Mukherjee explained that out of this “platform of service, teaching and research, we then try to change policy and we’ve done it successfully in lots of areas,” she noted, pointing to the impact Partners In Health has had in advocating for resource-poor communities struggling with diseases such as HIV, drug-resistant tuberculosis, cholera and Ebola around the world.

“Part of what we are often advocating for, besides mitigating social forces, is just basic humanity,” she said. “We don’t believe there should be a totally different standard of care for a Black person, an African, a Haitian, a migrant worker – and we don’t just accept that care is not possible.”

Mukherjee acknowledged that not everyone is on board with this approach, “but I don’t have a lot of time to deal with the very resistant,” she said. “What inspires me is meeting people who want to be activists and who want to change the system and helping them have the tools and the framework to do that and learning from them.”

She believes most kind, caring people become interested and invested in advocating for change when they are exposed to poverty and can experience the humanity of those who are suffering.

“Change happens in dark times,” Mukherjee said. “Change doesn’t happen when everything is going well.”

“For many of us as middle-class Americans, this is the first time we’re feeling the kind of angst many people have been living with for a long time. Climate catastrophe, racial injustice and infectious disease outbreak – for many of us, this is the first time we’ve been directly faced with these kinds of crises.”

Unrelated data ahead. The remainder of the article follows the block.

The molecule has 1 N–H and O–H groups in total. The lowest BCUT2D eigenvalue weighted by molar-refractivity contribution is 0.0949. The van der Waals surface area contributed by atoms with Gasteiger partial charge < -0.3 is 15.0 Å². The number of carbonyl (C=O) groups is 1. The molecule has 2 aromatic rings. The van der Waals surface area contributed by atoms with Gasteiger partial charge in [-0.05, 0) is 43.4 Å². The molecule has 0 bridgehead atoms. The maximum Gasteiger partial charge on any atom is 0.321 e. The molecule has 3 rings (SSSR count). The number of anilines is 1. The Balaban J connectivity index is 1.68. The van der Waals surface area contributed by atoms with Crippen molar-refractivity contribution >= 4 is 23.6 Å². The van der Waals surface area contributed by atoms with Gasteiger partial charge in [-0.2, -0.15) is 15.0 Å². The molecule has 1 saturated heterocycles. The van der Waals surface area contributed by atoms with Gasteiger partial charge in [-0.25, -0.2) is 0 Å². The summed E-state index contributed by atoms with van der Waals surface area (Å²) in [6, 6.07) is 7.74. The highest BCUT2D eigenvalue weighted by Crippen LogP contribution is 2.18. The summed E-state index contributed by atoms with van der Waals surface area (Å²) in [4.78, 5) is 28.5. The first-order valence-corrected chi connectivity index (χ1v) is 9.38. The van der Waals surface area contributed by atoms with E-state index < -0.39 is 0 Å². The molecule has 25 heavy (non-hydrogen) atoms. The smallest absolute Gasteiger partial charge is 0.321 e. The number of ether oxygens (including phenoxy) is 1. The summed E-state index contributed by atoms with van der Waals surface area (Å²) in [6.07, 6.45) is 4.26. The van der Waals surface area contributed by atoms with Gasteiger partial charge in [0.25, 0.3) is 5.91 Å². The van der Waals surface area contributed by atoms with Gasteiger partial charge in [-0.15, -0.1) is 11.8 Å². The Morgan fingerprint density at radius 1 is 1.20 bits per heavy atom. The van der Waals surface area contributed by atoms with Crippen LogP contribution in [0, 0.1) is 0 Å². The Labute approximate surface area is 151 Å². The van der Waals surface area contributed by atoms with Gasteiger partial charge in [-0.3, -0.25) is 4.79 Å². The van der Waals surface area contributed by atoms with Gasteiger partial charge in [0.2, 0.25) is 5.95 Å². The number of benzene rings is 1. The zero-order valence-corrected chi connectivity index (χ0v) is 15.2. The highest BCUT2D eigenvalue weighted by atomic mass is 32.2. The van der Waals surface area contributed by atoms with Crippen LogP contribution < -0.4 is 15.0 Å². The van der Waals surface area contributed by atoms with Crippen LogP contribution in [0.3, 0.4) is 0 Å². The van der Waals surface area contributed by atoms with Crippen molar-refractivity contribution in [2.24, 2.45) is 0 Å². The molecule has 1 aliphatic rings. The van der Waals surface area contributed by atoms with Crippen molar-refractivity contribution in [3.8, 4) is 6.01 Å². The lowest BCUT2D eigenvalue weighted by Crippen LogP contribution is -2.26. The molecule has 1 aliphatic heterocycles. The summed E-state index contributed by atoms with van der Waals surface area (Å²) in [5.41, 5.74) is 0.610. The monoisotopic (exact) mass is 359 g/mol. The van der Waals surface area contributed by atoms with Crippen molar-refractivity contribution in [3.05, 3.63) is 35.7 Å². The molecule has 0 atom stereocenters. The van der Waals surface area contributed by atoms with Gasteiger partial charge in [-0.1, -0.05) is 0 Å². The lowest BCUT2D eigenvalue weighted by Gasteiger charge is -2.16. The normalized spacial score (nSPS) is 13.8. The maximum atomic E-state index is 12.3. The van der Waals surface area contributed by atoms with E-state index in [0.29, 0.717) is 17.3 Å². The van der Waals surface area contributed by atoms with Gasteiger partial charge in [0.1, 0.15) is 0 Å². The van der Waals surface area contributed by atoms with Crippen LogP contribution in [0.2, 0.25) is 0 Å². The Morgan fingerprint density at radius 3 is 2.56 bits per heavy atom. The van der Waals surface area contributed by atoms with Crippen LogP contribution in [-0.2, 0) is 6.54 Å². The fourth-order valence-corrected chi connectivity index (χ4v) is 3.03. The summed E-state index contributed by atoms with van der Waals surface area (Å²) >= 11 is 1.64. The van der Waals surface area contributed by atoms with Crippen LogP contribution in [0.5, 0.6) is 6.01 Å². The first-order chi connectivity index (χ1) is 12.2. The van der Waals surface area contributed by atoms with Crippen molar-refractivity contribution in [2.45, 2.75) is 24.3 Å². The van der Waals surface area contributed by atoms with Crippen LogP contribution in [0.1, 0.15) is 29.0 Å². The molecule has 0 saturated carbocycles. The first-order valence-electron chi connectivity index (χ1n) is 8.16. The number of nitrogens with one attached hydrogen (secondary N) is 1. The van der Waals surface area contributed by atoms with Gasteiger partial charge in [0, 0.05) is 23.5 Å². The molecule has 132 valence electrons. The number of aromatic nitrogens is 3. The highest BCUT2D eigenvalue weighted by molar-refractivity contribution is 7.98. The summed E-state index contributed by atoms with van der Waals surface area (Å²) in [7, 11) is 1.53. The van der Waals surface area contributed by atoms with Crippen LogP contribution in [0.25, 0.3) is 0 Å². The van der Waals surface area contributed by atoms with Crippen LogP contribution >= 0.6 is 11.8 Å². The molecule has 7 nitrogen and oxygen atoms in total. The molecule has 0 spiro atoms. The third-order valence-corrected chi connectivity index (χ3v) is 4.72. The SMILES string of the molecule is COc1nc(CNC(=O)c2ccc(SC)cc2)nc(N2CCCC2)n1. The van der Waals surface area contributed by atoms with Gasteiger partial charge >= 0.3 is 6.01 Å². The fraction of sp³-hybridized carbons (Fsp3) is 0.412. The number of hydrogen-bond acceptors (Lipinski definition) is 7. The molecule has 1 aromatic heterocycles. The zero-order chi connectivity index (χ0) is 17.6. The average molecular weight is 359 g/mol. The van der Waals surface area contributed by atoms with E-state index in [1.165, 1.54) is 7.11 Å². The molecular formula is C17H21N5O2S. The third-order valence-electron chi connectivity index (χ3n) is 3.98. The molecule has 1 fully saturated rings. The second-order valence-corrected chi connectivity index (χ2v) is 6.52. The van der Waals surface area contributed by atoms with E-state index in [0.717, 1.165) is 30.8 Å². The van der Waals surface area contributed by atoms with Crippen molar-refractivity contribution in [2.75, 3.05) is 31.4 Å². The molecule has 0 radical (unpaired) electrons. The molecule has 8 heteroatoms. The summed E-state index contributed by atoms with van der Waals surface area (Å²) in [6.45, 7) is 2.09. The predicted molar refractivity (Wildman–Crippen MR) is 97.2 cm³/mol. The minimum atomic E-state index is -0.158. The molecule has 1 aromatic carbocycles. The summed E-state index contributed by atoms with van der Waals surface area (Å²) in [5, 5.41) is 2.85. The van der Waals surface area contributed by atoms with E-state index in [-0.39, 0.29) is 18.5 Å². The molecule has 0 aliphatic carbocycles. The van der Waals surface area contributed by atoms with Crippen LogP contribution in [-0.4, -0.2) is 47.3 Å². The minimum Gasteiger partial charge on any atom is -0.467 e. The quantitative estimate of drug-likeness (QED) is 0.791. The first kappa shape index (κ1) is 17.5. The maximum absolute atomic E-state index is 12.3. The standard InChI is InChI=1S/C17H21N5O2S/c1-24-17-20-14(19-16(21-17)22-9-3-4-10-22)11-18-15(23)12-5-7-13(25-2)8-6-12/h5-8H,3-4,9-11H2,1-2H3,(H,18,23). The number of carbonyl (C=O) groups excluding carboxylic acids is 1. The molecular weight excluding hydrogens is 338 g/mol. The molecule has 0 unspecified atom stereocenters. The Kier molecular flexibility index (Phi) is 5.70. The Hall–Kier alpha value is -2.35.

This means now we have an opportunity to better understand and empathize with the struggles many people have long endured, and to consider how as educators, librarians, content providers, students and researchers we might also have a part in advocating for human rights and social justice.

“It means,” according to Mukherjee, “now is a good time for solidarity.”


Courtney Suciu is ProQuest’s lead blog writer. Her loves include libraries, literacy and researching extraordinary stories related to the arts and humanities. She has a Master’s Degree in English literature and a background in teaching, journalism and marketing. Follow her @QuirkySuciu

Related Posts

Will Engineering Our DNA Create a Better Future?

A new documentary examines CRISPR from all angles – including science, health and ethics…

Learn More

How Do We Talk to Students About Racism?

Teaching students the hard history of slavery and race relations in the U.S. to better understand the present and prepare for the future…

Learn More

Search the Blog